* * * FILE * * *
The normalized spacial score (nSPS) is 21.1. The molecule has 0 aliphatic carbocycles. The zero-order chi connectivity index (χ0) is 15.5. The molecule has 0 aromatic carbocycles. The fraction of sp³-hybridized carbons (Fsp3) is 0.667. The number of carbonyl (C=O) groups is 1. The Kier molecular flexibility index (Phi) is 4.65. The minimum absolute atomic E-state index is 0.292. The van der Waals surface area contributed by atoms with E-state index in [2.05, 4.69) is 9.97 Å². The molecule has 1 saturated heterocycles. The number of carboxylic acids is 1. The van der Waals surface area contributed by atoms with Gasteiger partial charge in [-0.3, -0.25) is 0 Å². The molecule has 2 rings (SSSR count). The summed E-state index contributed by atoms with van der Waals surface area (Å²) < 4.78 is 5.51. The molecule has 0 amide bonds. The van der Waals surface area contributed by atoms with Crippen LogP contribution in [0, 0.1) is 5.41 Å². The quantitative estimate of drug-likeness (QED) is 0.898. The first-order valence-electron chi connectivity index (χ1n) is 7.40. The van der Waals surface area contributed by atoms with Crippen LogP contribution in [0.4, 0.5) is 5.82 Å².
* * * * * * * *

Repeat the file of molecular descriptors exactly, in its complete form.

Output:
The normalized spacial score (nSPS) is 21.1. The molecule has 0 aliphatic carbocycles. The zero-order chi connectivity index (χ0) is 15.5. The molecule has 0 aromatic carbocycles. The fraction of sp³-hybridized carbons (Fsp3) is 0.667. The number of carbonyl (C=O) groups is 1. The Kier molecular flexibility index (Phi) is 4.65. The minimum absolute atomic E-state index is 0.292. The van der Waals surface area contributed by atoms with E-state index in [2.05, 4.69) is 9.97 Å². The molecule has 1 saturated heterocycles. The number of carboxylic acids is 1. The van der Waals surface area contributed by atoms with Gasteiger partial charge in [-0.3, -0.25) is 0 Å². The molecule has 2 rings (SSSR count). The summed E-state index contributed by atoms with van der Waals surface area (Å²) < 4.78 is 5.51. The molecule has 0 amide bonds. The van der Waals surface area contributed by atoms with Crippen LogP contribution in [0, 0.1) is 5.41 Å². The quantitative estimate of drug-likeness (QED) is 0.898. The first-order valence-electron chi connectivity index (χ1n) is 7.40. The van der Waals surface area contributed by atoms with Crippen LogP contribution in [0.4, 0.5) is 5.82 Å².